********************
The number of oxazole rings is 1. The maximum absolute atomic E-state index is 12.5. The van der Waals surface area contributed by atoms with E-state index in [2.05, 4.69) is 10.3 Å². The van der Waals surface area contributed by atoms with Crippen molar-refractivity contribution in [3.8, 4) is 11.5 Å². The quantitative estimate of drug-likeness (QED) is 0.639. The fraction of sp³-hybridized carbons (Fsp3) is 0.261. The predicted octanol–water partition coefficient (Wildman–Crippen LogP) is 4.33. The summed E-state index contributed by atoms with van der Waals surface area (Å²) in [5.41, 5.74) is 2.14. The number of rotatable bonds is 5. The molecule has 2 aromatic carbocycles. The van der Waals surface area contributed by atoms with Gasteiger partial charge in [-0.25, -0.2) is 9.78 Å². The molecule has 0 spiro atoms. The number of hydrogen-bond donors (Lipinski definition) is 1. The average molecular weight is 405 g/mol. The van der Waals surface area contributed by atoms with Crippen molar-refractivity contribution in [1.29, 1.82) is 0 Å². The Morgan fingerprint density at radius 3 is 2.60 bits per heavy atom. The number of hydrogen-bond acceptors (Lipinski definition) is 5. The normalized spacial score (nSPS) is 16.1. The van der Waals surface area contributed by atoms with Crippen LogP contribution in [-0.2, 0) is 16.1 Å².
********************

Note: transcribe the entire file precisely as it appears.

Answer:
The number of oxazole rings is 1. The maximum absolute atomic E-state index is 12.5. The van der Waals surface area contributed by atoms with E-state index in [2.05, 4.69) is 10.3 Å². The van der Waals surface area contributed by atoms with Crippen molar-refractivity contribution in [3.8, 4) is 11.5 Å². The quantitative estimate of drug-likeness (QED) is 0.639. The fraction of sp³-hybridized carbons (Fsp3) is 0.261. The predicted octanol–water partition coefficient (Wildman–Crippen LogP) is 4.33. The summed E-state index contributed by atoms with van der Waals surface area (Å²) in [5.41, 5.74) is 2.14. The number of rotatable bonds is 5. The molecule has 2 aromatic carbocycles. The van der Waals surface area contributed by atoms with Gasteiger partial charge in [-0.25, -0.2) is 9.78 Å². The molecule has 0 spiro atoms. The number of hydrogen-bond donors (Lipinski definition) is 1. The average molecular weight is 405 g/mol. The van der Waals surface area contributed by atoms with Crippen molar-refractivity contribution in [1.29, 1.82) is 0 Å². The Morgan fingerprint density at radius 3 is 2.60 bits per heavy atom. The number of hydrogen-bond acceptors (Lipinski definition) is 5. The normalized spacial score (nSPS) is 16.1. The van der Waals surface area contributed by atoms with Crippen LogP contribution in [-0.2, 0) is 16.1 Å².